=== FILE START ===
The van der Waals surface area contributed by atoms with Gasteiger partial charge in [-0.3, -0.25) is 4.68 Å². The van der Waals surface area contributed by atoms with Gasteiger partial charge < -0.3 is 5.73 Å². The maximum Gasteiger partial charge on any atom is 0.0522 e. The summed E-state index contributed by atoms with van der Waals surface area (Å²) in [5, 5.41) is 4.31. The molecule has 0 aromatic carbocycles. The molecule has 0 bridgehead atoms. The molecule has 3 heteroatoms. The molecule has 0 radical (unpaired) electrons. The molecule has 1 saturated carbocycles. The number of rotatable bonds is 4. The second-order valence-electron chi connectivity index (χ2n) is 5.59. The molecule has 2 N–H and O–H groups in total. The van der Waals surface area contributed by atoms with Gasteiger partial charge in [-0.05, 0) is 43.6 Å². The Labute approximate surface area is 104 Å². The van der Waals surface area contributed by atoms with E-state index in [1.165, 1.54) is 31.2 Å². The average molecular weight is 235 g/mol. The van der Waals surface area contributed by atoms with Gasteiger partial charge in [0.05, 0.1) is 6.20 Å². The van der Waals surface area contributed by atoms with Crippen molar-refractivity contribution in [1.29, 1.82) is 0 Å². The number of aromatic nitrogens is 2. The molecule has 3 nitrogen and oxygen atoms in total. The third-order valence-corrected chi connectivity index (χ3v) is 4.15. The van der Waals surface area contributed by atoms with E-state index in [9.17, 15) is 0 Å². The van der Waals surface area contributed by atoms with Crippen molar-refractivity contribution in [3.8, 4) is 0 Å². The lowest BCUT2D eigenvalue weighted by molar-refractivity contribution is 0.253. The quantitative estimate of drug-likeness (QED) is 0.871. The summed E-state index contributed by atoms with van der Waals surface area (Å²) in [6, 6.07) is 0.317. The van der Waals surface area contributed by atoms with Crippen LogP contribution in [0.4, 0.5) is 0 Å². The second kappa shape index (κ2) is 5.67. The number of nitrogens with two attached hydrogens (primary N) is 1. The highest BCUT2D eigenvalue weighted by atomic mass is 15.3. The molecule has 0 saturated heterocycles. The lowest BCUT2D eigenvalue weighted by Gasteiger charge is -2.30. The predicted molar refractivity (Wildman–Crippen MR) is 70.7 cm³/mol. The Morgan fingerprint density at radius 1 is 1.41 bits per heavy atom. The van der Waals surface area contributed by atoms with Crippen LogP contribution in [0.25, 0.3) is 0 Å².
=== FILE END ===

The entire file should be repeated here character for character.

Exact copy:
The van der Waals surface area contributed by atoms with Gasteiger partial charge in [-0.3, -0.25) is 4.68 Å². The van der Waals surface area contributed by atoms with Gasteiger partial charge < -0.3 is 5.73 Å². The maximum Gasteiger partial charge on any atom is 0.0522 e. The summed E-state index contributed by atoms with van der Waals surface area (Å²) in [5, 5.41) is 4.31. The molecule has 0 aromatic carbocycles. The molecule has 0 bridgehead atoms. The molecule has 3 heteroatoms. The molecule has 0 radical (unpaired) electrons. The molecule has 1 saturated carbocycles. The number of rotatable bonds is 4. The second-order valence-electron chi connectivity index (χ2n) is 5.59. The molecule has 2 N–H and O–H groups in total. The van der Waals surface area contributed by atoms with Gasteiger partial charge in [-0.05, 0) is 43.6 Å². The Labute approximate surface area is 104 Å². The van der Waals surface area contributed by atoms with E-state index in [1.165, 1.54) is 31.2 Å². The average molecular weight is 235 g/mol. The van der Waals surface area contributed by atoms with Gasteiger partial charge in [0.05, 0.1) is 6.20 Å². The van der Waals surface area contributed by atoms with Crippen molar-refractivity contribution in [1.29, 1.82) is 0 Å². The number of aromatic nitrogens is 2. The molecule has 3 nitrogen and oxygen atoms in total. The third-order valence-corrected chi connectivity index (χ3v) is 4.15. The van der Waals surface area contributed by atoms with E-state index in [9.17, 15) is 0 Å². The van der Waals surface area contributed by atoms with Crippen molar-refractivity contribution in [3.8, 4) is 0 Å². The lowest BCUT2D eigenvalue weighted by molar-refractivity contribution is 0.253. The quantitative estimate of drug-likeness (QED) is 0.871. The summed E-state index contributed by atoms with van der Waals surface area (Å²) in [6, 6.07) is 0.317. The van der Waals surface area contributed by atoms with Crippen LogP contribution in [0.4, 0.5) is 0 Å². The second kappa shape index (κ2) is 5.67. The number of nitrogens with two attached hydrogens (primary N) is 1. The highest BCUT2D eigenvalue weighted by atomic mass is 15.3. The molecule has 0 saturated heterocycles. The lowest BCUT2D eigenvalue weighted by Gasteiger charge is -2.30. The predicted molar refractivity (Wildman–Crippen MR) is 70.7 cm³/mol. The Morgan fingerprint density at radius 1 is 1.41 bits per heavy atom. The van der Waals surface area contributed by atoms with Crippen LogP contribution in [0.25, 0.3) is 0 Å².